During Sochi Opening Ceremony, Russian Police Arrest Anti-Gay Protesters
Russian police celebrated the opening ceremonies of the Sochi games by arresting four gay activists protesting in St. Petersburg Friday, thus ensuring that the global community’s general disgust with Russia’s anti-gay policies won’t be tempered by the Olympic festivities. The protesters were attempting to hang a banner emblazoned with Principle 6 of the Olympic Charter, which prohibits discrimination in the games, from the Belinskiy Bridge. According to Anastasia Smirnova, one of the protesters, they’ve all been released, but were charged with “participation in an illegal public assembly.”
One eyewitness suspects that Russian authorities had been monitoring the activists beforehand, as police arrived almost instantaneously as the protesters were attempting to hang the banner.
"Either the phones are being listened to or maybe there are cameras all over the city; only a few people knew about this action," the activist told BuzzFeed.
Under the leadership of President Vladimir Putin, Russia has embraced a policy of of violent, aggressive homophobia and legislated persecution of gay Russians. It’s currently a crime to display "gay propaganda," which effectively means that it’s illegal to publicly identify as gay. This, and other anti-gay laws, have ushered in a wave of violent beatings and assaults on LGBT Russians, prompting the State Department to issue a travel alert to LGBT Americans in Sochi for the games, as Bustle reported:
The Russian government has expressed its hostility toward LGBTQ citizens and visitors in numerous ways in recent years, from banning gay pride parades in Moscow for 100 years, to fairly blatant state encouragement of homophobia, to cracking down on gay “propaganda” in advance of the Olympics. In what many found to be telling expression of Russia’s official rejection of LGBT individuals, Anatoly Pakhomov, the mayor of Sochi, recently stated that there are no gay people in Sochi, or if there are, “I don’t bloody know them.”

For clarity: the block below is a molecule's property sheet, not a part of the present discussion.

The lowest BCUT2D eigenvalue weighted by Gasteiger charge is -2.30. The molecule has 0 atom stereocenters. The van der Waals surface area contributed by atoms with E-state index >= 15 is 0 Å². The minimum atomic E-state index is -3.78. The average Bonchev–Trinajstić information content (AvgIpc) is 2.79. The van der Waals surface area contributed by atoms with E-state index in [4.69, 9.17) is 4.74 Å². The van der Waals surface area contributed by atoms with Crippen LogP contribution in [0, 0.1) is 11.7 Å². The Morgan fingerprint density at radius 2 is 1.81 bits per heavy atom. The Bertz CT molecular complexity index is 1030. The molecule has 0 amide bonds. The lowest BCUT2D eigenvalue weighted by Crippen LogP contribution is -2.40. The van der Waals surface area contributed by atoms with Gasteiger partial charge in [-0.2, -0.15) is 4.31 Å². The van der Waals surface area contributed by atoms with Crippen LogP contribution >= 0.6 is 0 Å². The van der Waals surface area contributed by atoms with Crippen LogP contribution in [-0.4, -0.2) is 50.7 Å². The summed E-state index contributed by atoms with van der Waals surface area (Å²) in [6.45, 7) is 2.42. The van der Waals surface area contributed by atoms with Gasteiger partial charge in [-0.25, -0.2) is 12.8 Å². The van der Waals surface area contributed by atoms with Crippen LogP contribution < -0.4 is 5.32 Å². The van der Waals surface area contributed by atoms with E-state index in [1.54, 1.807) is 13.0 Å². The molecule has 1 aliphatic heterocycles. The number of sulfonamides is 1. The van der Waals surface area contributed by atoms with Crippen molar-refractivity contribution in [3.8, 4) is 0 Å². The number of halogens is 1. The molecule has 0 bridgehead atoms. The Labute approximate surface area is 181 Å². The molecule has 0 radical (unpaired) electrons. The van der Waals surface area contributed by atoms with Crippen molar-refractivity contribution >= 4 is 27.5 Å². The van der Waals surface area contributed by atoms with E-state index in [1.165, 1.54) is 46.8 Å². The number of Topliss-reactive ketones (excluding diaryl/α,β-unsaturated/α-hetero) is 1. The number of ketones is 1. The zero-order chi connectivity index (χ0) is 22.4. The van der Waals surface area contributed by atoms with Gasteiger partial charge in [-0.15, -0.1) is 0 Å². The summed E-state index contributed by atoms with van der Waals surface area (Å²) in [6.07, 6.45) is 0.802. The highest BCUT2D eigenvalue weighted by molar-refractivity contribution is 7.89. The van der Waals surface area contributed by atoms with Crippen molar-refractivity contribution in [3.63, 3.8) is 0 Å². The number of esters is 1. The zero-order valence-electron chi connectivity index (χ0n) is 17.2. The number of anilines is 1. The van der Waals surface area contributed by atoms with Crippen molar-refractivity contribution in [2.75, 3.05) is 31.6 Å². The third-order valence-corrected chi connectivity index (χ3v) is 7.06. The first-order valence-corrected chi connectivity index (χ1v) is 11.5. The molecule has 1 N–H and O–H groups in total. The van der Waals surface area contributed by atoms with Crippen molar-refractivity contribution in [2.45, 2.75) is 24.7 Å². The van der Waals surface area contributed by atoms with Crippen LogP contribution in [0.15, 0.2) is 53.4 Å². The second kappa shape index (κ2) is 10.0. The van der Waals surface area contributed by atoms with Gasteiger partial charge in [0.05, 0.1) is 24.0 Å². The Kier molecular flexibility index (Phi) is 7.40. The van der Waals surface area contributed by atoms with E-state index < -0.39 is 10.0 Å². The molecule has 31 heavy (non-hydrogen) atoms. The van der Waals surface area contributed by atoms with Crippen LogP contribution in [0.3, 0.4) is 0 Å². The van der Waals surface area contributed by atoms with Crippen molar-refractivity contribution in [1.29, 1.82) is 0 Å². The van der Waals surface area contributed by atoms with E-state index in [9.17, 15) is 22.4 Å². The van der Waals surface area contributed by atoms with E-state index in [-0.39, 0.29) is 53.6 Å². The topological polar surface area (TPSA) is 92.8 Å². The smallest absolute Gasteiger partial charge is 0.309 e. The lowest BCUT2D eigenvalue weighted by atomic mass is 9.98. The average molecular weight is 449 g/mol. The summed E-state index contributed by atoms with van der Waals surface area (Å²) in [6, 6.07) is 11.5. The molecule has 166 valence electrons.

The U.S. expressed its opposition to Russia’s stance in the form of President Obama’s Olympic delegation, which includes gay former Olympians Brian Boitano (figure skating) and Caitlin Cahow (ice hockey). On Friday, Boitano told USA Today, “Everyone knows why we’re here. We’ve made it obvious and quite public as to why Caitlin (Cahow) and I are supporting the delegation and are here. I think Russians know that and I think Americans know that and we’re proud to come from a country who supports tolerance and diversity and we stand strong.”
When the White House announced the delegation in December, it issued a statement saying that the group ”represents the diversity that is the United States.”
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